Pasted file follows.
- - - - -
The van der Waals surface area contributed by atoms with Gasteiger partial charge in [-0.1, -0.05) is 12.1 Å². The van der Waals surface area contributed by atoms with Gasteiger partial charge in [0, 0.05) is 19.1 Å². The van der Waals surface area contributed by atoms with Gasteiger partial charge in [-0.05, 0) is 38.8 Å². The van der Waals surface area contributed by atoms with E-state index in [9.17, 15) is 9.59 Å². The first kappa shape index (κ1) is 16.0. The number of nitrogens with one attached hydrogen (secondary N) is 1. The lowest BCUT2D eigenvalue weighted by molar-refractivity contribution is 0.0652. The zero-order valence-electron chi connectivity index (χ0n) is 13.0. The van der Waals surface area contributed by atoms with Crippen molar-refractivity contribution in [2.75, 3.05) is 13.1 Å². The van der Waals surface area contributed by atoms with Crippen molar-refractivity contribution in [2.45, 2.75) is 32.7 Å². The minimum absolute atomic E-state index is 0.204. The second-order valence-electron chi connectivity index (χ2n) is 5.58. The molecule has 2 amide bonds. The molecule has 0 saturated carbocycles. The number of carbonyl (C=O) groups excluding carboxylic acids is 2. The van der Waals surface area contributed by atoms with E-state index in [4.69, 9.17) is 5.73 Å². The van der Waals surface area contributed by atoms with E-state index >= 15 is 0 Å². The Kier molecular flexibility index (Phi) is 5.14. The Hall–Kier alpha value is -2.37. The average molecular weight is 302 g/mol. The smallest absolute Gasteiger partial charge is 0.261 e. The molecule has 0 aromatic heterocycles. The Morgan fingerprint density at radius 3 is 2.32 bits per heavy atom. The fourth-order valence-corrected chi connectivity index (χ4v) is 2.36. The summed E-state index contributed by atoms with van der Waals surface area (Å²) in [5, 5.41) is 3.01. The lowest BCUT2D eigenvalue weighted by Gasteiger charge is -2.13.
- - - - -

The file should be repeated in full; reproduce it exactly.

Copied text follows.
The van der Waals surface area contributed by atoms with Gasteiger partial charge in [-0.1, -0.05) is 12.1 Å². The van der Waals surface area contributed by atoms with Gasteiger partial charge in [0, 0.05) is 19.1 Å². The van der Waals surface area contributed by atoms with Gasteiger partial charge in [-0.05, 0) is 38.8 Å². The van der Waals surface area contributed by atoms with E-state index in [9.17, 15) is 9.59 Å². The first kappa shape index (κ1) is 16.0. The number of nitrogens with one attached hydrogen (secondary N) is 1. The lowest BCUT2D eigenvalue weighted by molar-refractivity contribution is 0.0652. The zero-order valence-electron chi connectivity index (χ0n) is 13.0. The van der Waals surface area contributed by atoms with Crippen molar-refractivity contribution in [2.75, 3.05) is 13.1 Å². The van der Waals surface area contributed by atoms with Crippen molar-refractivity contribution in [2.45, 2.75) is 32.7 Å². The minimum absolute atomic E-state index is 0.204. The second-order valence-electron chi connectivity index (χ2n) is 5.58. The molecule has 2 amide bonds. The molecule has 0 saturated carbocycles. The number of carbonyl (C=O) groups excluding carboxylic acids is 2. The van der Waals surface area contributed by atoms with E-state index in [4.69, 9.17) is 5.73 Å². The van der Waals surface area contributed by atoms with E-state index >= 15 is 0 Å². The Kier molecular flexibility index (Phi) is 5.14. The Hall–Kier alpha value is -2.37. The average molecular weight is 302 g/mol. The smallest absolute Gasteiger partial charge is 0.261 e. The molecule has 0 aromatic heterocycles. The Morgan fingerprint density at radius 3 is 2.32 bits per heavy atom. The fourth-order valence-corrected chi connectivity index (χ4v) is 2.36. The summed E-state index contributed by atoms with van der Waals surface area (Å²) in [5, 5.41) is 3.01. The lowest BCUT2D eigenvalue weighted by Gasteiger charge is -2.13.